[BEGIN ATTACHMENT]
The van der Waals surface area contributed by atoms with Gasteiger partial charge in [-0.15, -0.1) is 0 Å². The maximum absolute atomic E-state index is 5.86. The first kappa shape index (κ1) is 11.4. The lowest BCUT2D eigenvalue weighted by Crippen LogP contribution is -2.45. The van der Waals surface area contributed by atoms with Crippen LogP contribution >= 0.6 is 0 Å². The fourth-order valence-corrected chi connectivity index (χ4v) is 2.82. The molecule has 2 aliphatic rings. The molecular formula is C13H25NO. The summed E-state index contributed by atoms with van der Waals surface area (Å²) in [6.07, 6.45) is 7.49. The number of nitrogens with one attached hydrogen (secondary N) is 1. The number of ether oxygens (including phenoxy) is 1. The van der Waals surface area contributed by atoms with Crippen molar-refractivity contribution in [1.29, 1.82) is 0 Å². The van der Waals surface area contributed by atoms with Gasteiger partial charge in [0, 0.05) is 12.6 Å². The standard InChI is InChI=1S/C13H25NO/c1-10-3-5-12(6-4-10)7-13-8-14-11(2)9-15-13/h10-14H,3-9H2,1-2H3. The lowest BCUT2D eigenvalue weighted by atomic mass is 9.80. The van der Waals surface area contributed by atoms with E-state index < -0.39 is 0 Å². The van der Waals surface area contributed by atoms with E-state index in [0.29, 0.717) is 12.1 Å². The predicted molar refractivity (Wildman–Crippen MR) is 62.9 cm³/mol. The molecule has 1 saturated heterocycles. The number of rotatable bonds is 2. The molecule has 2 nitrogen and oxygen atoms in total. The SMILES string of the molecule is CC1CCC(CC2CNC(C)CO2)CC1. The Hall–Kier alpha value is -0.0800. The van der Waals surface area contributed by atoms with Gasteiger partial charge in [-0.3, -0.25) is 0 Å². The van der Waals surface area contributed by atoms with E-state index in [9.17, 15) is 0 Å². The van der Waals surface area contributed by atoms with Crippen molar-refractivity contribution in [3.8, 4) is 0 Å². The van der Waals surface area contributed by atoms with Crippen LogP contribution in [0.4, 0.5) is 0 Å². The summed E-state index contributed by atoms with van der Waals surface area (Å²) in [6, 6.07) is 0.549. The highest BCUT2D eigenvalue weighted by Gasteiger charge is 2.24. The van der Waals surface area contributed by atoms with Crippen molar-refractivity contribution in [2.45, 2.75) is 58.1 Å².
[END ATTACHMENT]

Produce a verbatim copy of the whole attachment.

The van der Waals surface area contributed by atoms with Gasteiger partial charge in [-0.15, -0.1) is 0 Å². The maximum absolute atomic E-state index is 5.86. The first kappa shape index (κ1) is 11.4. The lowest BCUT2D eigenvalue weighted by Crippen LogP contribution is -2.45. The van der Waals surface area contributed by atoms with Crippen LogP contribution >= 0.6 is 0 Å². The fourth-order valence-corrected chi connectivity index (χ4v) is 2.82. The molecule has 2 aliphatic rings. The molecular formula is C13H25NO. The summed E-state index contributed by atoms with van der Waals surface area (Å²) in [6.07, 6.45) is 7.49. The number of nitrogens with one attached hydrogen (secondary N) is 1. The number of ether oxygens (including phenoxy) is 1. The van der Waals surface area contributed by atoms with Crippen molar-refractivity contribution in [1.29, 1.82) is 0 Å². The van der Waals surface area contributed by atoms with Gasteiger partial charge in [0, 0.05) is 12.6 Å². The standard InChI is InChI=1S/C13H25NO/c1-10-3-5-12(6-4-10)7-13-8-14-11(2)9-15-13/h10-14H,3-9H2,1-2H3. The lowest BCUT2D eigenvalue weighted by atomic mass is 9.80. The van der Waals surface area contributed by atoms with E-state index < -0.39 is 0 Å². The van der Waals surface area contributed by atoms with E-state index in [0.29, 0.717) is 12.1 Å². The predicted molar refractivity (Wildman–Crippen MR) is 62.9 cm³/mol. The molecule has 1 saturated heterocycles. The number of rotatable bonds is 2. The molecule has 2 nitrogen and oxygen atoms in total. The SMILES string of the molecule is CC1CCC(CC2CNC(C)CO2)CC1. The Hall–Kier alpha value is -0.0800. The van der Waals surface area contributed by atoms with Gasteiger partial charge in [-0.3, -0.25) is 0 Å². The van der Waals surface area contributed by atoms with E-state index in [9.17, 15) is 0 Å². The van der Waals surface area contributed by atoms with Crippen molar-refractivity contribution in [3.8, 4) is 0 Å². The van der Waals surface area contributed by atoms with Crippen LogP contribution in [0.4, 0.5) is 0 Å². The summed E-state index contributed by atoms with van der Waals surface area (Å²) in [6, 6.07) is 0.549. The highest BCUT2D eigenvalue weighted by Gasteiger charge is 2.24. The van der Waals surface area contributed by atoms with Crippen molar-refractivity contribution in [2.45, 2.75) is 58.1 Å².